HTTP redirects should be your tool of choice when you’re reorganizing or renaming key sections of your site on order to keep visitors from hitting a not found page and make search engines update their location and keep their ranking.
However, sometimes you might run into a situation when you need to update a redirect, only to find out that the redirection it’s aggressively cached by your browser (specially Chrome).
So, how can you avoid (or at least, control) the way that redirects are cached?
The answer it’s actually quite simple, and it’s entirely standards-based: using Cache-Control HTTP headers.
So, for instance, you might want to force the browser to revalidate the response using something like:
Cache-Control: public, must-revalidate, proxy-revalidate, max-age=3600 Location: https://newurl.com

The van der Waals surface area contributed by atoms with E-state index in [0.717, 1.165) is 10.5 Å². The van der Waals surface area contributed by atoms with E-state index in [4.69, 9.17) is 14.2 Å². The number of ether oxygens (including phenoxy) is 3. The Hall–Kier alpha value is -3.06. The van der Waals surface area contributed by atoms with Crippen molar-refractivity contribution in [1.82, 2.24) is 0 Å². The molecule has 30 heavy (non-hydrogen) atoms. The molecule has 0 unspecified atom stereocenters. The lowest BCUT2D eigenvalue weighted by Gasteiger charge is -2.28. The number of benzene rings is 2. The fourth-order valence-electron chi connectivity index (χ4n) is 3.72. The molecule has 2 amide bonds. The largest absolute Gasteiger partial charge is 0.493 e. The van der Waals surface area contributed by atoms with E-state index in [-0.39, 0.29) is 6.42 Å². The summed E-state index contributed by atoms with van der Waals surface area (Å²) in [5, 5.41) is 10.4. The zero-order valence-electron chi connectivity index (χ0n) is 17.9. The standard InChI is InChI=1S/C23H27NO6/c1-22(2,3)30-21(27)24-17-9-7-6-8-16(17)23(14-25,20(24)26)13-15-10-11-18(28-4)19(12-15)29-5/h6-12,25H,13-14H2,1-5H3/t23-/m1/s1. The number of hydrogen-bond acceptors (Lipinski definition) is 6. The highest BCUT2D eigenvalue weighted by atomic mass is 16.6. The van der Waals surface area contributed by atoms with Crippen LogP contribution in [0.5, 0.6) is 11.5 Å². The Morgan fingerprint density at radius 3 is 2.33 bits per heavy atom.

You might need to adjust the Cache-Control header to fit your specific needs, and find a good balance between cacheability and the possibility to modify the destination URL.
Remember that 301 redirects are intended to be permanent, and so they’re “meant to last forever”, but if you suspect that some redirection might change, you should add Cache-Control headers, since without them, the redirection might be permanently cached by your users’ browsers.
For more information on how Chromium handles redirections cache, check this bug report.